Family Reunion Retrospective
We helped plan our family reunion with a few week’s notice. Through a restrospective, learn what went well and avoid the mistakes we made! This is part 3 of a 3 part series.
In my experience of writing software in a team, one of the most important steps – if not the most important – is the capacity to speak objectively (as a team) about the events that led up to the release of the software.
I like to call this the “the good, the bad, and the ugly“.
While the act itself is important as a team learning experience, I believe that the retrospective is critical because it’s another step towards being able to speak objectively and critically in a team setting – an act that promotes “psychological safety” within a team.
Google the term if you want to learn more about high-performing teams, but having worked on a number of them in my career, I’ve always found that the most functional teams I’ve been on have exhibited characteristics of being “psychologically safe”.
Obviously, this takes both comfort and practice, but after 8 years, Sara and I are more than comfortable enough to be able to speak critically of one another, so I’m sharing what we discussed privately in our retrospective of our family reunion.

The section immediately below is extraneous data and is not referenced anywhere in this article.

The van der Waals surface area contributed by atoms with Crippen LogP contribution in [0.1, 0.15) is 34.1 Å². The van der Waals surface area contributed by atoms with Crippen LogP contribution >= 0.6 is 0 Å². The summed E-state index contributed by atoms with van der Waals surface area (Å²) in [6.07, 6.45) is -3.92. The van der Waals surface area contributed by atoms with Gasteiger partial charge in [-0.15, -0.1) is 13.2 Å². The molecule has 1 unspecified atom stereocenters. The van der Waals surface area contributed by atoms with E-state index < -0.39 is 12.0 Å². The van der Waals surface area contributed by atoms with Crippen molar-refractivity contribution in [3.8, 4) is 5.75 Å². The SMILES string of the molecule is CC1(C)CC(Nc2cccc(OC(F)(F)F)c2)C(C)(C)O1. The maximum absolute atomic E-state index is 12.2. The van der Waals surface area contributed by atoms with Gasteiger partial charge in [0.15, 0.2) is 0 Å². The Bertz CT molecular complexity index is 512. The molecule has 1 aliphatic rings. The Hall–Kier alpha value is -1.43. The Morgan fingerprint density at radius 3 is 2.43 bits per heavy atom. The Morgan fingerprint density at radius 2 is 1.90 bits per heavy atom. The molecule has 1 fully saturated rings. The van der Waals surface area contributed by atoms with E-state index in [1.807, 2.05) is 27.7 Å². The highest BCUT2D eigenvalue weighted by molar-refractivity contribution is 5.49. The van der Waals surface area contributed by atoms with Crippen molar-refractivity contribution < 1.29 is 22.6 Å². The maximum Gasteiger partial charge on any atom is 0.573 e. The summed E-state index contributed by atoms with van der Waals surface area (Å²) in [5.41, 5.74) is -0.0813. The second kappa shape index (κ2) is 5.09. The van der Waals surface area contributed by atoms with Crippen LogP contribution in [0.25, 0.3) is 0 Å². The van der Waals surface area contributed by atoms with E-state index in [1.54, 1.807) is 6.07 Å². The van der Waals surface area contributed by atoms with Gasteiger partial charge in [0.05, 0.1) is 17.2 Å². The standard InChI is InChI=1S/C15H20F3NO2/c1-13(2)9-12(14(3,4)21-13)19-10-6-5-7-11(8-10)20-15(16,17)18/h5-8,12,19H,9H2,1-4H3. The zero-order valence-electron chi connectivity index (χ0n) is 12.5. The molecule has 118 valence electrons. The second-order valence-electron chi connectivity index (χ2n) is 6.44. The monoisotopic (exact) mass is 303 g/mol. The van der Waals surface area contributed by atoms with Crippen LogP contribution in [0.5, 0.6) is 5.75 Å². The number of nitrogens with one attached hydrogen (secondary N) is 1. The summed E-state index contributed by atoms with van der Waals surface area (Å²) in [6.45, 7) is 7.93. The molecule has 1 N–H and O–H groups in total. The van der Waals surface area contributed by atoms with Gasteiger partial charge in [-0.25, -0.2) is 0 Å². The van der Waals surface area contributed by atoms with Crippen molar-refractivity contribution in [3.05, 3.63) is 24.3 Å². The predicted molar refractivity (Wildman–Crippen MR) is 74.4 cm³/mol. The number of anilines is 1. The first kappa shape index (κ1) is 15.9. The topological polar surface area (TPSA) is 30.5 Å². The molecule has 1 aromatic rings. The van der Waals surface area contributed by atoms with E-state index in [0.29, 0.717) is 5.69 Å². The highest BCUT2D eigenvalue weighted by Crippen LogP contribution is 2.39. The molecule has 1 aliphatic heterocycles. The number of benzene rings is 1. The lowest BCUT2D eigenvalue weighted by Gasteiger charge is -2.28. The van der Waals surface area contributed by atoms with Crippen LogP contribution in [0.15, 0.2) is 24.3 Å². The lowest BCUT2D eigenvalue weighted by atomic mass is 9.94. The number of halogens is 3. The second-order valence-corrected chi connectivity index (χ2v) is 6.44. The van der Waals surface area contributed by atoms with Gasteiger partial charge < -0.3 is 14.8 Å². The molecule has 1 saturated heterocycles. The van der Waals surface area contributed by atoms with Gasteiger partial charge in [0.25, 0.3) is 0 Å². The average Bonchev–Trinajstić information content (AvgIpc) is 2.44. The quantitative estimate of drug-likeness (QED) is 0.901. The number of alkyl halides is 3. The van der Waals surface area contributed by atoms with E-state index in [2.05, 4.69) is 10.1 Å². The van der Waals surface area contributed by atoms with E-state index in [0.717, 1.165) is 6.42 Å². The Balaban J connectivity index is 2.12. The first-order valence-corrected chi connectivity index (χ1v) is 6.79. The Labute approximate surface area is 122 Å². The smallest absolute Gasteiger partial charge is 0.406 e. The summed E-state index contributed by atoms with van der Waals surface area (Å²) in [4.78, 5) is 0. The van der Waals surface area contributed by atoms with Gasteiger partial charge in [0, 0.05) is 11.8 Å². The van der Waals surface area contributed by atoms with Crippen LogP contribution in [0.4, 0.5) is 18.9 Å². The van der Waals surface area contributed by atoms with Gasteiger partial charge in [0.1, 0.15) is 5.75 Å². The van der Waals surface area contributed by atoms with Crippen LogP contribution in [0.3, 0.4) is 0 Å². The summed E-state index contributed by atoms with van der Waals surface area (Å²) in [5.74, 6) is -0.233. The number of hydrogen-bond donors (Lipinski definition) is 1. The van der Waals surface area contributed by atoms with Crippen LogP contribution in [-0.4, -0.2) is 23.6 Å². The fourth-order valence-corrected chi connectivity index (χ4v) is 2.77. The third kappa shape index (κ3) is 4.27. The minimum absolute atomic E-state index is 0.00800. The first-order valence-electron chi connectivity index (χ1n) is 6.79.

Retrospective: The Good
If expected outcomes were our measure of success, we definitely succeeded because we fulfilled them all! Not to mention, quite a few family members thanked us for our efforts – that should be one of the first signs that we did a lot of things right.
- People mingled
- Took a great family photo
- Ended up with a lot of corrections to the family tree
- As an added bonus, got email addresses for a large chunk of the family where I’ve been sending updates about this blog to! Hi fam! 😀
For having only a week’s time to prepare for the 50+ person family reunion, the organizing went extremely smoothly. We weren’t cramming the night before and had spread out the tasks over the entire week. I attribute this to Sara’s planning / organizing skills because they’re much, much better than mine. Here’s some protips (from Sara) on how to make an event go smoothly:
- Create a timeline of the day’s events and print out hard-copies to distribute to everyone
- Put all assets in labeled manila folders to be distributed on the day of the event – the more granular and contextually organized the items, the better.
- Always carry extra items like pens, post-its, extra copies of print-outs and what not.
- Pack the night before so you’re not scrambling the morning/day of.
The print out of the family tree definitely worked out better than we imagined. There were a lot of family members who fixed the tree, but it also acted as an event anchor that encouraged interactions between members of our family. If we were to recommend one item to be reused from our reunion, this would be it.
Retrospective: The Bad